Mapping constellations : early cinema in the Balkans, archives and cultural memory
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Is cinema ‘the most modern, technologically dependent and Western of all the arts’ (1995) as David Parkinson seems to suggest? My thesis addresses and problematizes this often evoked misconception on the art of cinema, with the aim to offset, or if not slightly shift, the dominant perspective through which early cinema history is observed, by positing the analysis through Balkan “haptical lenses”, and tracing regional cultural traditions that pre-date first cinema projections. This study examines the specific geopolitical position of the Balkan space at the beginning of twentieth century and the multi-cultural identity of the communities that influence and shape the development of cinema in the region, through the contemporary prism of archives, preservation and cultural memory. The intermingling, contamination and fusion of artistic traditions from East and West resulted in a unique regional visual culture, to which, at the end of the nineteenth century, the arrival of cinema added yet another layer of expression. In the first part of the thesis I outline the theoretical framework and historical context of the region, and provide a close analysis of visual culture in its relation to the haptic. The second part focuses on the concepts of Balkanism, semi-colonialism and the gaze, which it addresses through an analysis of selected footage and images, produced by both foreign companies and local filmmakers, throughout the region. The third part is a study of local cinema pioneers, within the context of global filmmaking at the time, through the advent of modernity and self-reflection. Finally, a close reading of texts from newspapers, journals and books at the time provides the basis for an exploration of the arrival of cinema in the Balkans and its reception by local audiences. By building on phenomenological theory and visual culture in the Balkans and transnational studies, as well as combining theoretical and empirical evidence from both fields, this thesis establishes a strong theoretical and historical basis that can inform further research on film reception studies and embodied vision.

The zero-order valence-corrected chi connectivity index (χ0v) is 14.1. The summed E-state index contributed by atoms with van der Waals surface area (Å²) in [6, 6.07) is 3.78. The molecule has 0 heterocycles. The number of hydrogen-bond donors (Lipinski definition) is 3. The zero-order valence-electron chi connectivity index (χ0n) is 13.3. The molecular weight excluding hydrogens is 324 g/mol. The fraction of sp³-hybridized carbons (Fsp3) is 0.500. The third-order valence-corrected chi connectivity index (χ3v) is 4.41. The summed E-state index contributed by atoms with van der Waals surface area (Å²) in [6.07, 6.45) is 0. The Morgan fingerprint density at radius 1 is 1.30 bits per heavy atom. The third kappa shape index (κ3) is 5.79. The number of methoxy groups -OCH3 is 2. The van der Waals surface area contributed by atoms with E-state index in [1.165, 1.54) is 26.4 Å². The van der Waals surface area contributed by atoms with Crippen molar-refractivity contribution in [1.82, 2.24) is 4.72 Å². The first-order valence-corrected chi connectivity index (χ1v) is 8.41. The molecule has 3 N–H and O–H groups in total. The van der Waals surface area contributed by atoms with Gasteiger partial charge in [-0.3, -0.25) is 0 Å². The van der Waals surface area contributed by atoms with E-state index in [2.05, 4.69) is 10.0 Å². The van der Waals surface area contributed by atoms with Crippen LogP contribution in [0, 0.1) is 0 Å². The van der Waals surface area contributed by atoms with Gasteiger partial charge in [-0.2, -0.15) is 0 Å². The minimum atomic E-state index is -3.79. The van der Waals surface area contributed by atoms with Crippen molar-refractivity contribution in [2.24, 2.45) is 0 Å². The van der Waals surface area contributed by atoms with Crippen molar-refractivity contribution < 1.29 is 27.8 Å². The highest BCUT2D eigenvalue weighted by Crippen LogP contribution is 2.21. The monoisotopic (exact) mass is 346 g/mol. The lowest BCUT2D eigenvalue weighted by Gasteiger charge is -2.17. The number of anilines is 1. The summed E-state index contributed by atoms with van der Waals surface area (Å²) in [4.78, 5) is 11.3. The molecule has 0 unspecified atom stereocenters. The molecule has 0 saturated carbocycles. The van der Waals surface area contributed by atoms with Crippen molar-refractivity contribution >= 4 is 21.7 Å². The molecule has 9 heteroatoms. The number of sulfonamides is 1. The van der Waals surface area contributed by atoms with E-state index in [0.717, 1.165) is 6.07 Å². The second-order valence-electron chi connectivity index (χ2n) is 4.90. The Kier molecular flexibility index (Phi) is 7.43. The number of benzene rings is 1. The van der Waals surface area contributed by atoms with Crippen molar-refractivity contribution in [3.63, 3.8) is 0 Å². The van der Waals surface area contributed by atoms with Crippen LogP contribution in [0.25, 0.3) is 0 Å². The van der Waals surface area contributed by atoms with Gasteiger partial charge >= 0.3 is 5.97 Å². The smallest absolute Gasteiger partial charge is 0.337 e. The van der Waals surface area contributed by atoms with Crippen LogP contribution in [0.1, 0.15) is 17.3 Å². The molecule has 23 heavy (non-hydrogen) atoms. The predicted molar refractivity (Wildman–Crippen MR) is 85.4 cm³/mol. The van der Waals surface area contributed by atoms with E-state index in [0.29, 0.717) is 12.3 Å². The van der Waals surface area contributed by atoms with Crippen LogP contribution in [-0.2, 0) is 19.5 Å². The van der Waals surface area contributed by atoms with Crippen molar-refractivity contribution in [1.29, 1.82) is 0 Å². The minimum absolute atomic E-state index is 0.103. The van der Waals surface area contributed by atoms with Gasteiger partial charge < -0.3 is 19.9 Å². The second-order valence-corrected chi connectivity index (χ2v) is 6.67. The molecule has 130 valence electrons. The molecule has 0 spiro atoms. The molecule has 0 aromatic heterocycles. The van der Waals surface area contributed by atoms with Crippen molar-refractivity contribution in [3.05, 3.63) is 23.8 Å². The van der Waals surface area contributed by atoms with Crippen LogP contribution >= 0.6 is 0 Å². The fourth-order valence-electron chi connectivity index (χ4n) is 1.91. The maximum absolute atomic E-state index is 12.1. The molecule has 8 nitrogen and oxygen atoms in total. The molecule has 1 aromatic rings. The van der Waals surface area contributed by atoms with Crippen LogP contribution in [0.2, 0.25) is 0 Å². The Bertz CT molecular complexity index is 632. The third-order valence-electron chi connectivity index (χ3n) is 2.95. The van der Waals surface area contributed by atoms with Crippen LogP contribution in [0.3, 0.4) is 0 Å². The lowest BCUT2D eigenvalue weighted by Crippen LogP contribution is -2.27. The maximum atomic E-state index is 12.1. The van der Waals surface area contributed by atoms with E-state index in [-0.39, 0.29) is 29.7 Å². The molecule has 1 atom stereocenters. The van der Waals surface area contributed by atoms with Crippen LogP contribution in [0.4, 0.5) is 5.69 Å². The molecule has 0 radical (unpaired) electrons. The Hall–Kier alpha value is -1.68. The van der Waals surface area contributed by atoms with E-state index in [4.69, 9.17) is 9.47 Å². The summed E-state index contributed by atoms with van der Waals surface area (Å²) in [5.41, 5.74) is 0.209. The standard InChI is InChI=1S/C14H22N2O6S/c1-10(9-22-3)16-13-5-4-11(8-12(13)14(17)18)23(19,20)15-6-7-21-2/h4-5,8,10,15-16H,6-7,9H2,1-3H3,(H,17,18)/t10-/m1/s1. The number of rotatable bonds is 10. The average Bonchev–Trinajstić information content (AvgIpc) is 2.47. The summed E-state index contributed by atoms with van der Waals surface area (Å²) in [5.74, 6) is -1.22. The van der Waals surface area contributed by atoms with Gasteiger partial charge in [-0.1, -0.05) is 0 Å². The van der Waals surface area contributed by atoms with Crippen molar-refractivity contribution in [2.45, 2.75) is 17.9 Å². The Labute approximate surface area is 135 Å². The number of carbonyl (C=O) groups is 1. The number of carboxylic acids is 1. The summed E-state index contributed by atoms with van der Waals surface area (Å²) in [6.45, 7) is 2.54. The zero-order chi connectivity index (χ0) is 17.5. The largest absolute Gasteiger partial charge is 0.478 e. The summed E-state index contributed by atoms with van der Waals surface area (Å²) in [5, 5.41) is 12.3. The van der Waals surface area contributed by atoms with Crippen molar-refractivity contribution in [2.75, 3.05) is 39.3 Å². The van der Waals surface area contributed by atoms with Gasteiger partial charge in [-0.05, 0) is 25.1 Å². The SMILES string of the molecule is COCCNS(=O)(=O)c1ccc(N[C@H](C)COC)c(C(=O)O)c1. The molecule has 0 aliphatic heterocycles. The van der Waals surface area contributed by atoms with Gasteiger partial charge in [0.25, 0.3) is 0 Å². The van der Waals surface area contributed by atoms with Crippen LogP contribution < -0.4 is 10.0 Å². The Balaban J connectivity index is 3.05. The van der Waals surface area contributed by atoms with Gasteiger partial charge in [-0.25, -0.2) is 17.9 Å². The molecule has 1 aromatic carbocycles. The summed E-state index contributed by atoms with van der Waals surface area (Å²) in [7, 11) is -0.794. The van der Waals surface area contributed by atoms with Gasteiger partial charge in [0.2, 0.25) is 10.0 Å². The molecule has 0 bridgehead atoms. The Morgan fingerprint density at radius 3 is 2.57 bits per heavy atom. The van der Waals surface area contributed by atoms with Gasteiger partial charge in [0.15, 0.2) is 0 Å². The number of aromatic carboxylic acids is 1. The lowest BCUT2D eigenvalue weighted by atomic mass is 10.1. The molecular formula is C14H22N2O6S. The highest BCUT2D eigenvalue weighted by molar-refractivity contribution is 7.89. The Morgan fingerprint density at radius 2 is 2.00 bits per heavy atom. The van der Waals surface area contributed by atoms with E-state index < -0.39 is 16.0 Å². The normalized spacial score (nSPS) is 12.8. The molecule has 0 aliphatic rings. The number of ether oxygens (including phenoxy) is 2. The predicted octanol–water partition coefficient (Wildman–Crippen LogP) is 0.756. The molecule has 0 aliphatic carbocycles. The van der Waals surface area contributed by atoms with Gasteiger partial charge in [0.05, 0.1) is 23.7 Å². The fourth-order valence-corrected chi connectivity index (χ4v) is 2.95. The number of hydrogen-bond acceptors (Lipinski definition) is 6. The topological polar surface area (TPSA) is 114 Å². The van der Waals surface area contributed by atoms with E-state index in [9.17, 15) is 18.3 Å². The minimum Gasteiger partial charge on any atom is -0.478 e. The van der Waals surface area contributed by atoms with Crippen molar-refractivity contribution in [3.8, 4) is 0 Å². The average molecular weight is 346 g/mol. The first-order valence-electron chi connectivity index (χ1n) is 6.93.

Thesis, PhD Doctor of Philosophy
Embargo Date: 2026-05-17
Embargo Reason: Thesis restricted in accordance with University regulations. Print and electronic copy restricted until 17th May 2026
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